Pediatric Cataracts | A Closer Look For Parents
No parent ever wants to learn that their child has something wrong that could hinder their normal development, especially when it comes to something as important as their site. However, it has been speculated that about one in every 250 children born in the United States will either be born with a cataract or develop them in early childhood, according to the Cleveland Children's Clinic. If you happen to the parent of a small child with cataracts, there is no doubt that you will have questions and concerns. Here are a few of the most prevailing questions about pediatric cataracts and the true facts you will want to know.
Why do children develop cataracts?
There are a few different causes that can be associated with pediatric cataracts, depending on the type. Bilateral cataracts, or those that occur in both eyes, are often a hereditary problem and can also be associated with some genetic disorders. Bilateral cataracts are often congenital, forming before the child is born. Unilateral cataracts, which affect only one eye, can sometimes be relative to eye trauma and often develop in older children. In some instances, an exact cause of pediatric cataracts cannot be found.
If your child has cataracts, how will it affect his or her vision?
The severity of cataracts that your child has will affect your child's vision to different degrees. In many cases, slight cataracts will cause mild blurring and clouding, which can still be a big concern as a parent. In the most extreme cases, cataracts can cause complete loss of vision over time. It is crucial that the cataracts are diagnosed at an early age in order to prevent progression and help ensure your child gets the appropriate level of treatment.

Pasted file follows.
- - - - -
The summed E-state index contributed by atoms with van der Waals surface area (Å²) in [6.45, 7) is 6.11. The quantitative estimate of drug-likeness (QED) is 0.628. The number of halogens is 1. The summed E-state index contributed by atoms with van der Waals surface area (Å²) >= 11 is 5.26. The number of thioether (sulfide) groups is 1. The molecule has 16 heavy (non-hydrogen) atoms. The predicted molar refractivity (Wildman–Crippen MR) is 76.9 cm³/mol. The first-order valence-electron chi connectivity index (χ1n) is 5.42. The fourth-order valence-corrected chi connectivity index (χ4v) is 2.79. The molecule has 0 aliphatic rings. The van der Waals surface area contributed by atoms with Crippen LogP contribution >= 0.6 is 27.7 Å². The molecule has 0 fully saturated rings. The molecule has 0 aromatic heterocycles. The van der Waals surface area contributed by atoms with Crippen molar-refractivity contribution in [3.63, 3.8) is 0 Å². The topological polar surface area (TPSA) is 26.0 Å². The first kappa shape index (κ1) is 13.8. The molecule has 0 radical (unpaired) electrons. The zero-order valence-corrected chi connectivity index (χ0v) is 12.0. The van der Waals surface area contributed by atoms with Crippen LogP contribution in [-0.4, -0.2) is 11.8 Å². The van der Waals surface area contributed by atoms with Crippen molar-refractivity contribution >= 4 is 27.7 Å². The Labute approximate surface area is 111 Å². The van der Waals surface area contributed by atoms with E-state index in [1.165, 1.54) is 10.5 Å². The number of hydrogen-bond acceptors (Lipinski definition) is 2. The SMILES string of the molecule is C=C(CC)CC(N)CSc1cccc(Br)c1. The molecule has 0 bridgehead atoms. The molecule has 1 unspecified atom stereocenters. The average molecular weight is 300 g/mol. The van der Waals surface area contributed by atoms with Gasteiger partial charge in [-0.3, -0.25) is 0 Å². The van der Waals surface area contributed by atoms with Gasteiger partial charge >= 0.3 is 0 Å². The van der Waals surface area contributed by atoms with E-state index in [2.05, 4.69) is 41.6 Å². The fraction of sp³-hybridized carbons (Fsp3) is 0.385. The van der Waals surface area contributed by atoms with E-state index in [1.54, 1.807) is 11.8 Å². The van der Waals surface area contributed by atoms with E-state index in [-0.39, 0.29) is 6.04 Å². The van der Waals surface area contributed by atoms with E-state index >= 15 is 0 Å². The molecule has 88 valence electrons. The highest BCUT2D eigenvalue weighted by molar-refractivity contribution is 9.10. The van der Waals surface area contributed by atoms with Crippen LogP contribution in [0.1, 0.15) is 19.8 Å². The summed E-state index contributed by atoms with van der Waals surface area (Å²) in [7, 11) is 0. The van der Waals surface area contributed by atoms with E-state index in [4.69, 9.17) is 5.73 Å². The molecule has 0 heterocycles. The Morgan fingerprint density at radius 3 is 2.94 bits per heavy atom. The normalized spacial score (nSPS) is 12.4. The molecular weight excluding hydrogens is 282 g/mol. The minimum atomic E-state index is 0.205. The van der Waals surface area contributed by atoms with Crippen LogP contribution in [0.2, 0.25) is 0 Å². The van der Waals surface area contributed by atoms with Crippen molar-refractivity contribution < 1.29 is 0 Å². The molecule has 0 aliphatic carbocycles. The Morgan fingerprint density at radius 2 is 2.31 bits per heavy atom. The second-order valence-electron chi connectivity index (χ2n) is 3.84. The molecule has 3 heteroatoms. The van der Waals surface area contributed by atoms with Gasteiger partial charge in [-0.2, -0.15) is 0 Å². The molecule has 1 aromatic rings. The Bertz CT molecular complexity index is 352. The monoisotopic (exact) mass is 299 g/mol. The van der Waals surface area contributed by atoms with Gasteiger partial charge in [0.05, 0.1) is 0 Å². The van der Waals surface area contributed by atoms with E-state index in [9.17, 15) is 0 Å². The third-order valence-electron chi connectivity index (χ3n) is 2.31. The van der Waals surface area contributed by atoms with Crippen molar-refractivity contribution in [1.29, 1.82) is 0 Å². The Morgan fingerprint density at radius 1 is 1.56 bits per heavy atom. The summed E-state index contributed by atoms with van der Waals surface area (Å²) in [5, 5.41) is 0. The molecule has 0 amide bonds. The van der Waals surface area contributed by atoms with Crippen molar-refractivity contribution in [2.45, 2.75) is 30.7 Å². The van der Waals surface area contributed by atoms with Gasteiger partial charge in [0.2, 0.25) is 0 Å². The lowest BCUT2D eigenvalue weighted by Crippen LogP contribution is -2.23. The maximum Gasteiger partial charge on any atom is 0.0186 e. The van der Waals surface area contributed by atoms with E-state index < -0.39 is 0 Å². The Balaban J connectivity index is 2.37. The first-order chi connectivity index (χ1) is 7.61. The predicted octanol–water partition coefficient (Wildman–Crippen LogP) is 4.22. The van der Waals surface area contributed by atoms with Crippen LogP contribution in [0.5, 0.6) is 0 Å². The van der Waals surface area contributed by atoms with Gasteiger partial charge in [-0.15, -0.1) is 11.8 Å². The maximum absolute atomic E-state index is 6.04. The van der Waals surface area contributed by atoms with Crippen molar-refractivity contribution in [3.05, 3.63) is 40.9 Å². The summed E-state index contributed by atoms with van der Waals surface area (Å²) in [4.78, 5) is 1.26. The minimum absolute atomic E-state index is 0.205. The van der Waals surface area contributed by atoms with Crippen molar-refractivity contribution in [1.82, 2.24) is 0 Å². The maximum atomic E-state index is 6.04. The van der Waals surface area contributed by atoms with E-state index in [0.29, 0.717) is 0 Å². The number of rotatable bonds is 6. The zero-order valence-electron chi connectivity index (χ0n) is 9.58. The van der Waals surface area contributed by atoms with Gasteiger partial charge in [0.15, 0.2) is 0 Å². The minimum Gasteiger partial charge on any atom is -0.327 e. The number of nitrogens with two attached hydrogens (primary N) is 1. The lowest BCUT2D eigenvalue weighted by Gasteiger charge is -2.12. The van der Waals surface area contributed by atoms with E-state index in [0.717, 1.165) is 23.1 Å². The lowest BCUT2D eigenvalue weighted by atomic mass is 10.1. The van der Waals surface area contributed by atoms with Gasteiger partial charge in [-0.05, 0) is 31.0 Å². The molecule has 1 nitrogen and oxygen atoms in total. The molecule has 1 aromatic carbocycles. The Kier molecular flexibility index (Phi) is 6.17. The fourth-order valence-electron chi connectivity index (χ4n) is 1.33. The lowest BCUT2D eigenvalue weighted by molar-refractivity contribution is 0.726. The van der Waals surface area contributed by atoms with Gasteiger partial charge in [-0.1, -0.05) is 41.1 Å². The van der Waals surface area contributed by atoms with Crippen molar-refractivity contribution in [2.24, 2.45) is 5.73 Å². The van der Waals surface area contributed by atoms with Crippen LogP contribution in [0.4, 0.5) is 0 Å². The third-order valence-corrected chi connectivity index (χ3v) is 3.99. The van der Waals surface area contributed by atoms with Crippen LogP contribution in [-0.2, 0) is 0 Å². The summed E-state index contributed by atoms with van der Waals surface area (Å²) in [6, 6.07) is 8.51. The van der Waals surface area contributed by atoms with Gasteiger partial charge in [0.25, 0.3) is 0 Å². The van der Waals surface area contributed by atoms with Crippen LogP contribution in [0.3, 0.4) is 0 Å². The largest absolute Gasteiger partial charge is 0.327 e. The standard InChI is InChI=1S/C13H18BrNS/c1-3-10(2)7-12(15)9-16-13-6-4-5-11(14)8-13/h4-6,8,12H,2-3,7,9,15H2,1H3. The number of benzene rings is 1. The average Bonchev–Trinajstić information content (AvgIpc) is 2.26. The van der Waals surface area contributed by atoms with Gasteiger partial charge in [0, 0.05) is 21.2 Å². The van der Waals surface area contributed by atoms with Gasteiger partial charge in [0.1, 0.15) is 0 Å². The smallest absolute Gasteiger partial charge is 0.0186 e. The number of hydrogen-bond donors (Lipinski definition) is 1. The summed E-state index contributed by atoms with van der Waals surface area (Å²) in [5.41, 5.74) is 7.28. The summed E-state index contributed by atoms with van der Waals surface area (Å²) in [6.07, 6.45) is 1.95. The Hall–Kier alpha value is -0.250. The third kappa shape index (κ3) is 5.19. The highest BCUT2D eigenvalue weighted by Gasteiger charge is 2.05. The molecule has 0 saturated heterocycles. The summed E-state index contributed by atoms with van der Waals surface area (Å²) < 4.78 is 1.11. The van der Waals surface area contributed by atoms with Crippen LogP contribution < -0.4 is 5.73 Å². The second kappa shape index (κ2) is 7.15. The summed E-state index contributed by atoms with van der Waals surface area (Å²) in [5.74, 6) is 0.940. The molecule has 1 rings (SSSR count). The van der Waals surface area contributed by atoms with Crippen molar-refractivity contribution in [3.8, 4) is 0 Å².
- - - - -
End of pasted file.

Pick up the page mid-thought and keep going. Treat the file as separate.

Will your child have to have surgery for cataracts?
If your child is diagnosed with cataracts, there are several different treatment routes that may be taken and surgery will likely be at the top of the list, depending on the severity of the problem. Traditional cataract surgery involves removing the affected lens from the eye and replacing it with a synthetic version. However, in pediatric cases, some children are given contact lenses or glasses to help restore focusing power without the intraocular lens.
Early diagnosis is the key to helping a child overcome cataracts. As a parent, it is a good idea to become familiar with the signs and symptoms, such as a hazy eye appearance and a seeming inability to focus on small objects. If you learn that your child has cataracts, talk openly with a child's eye doctor (such as one from California Eye Specialists Medical Group Inc.) about your concerns and questions.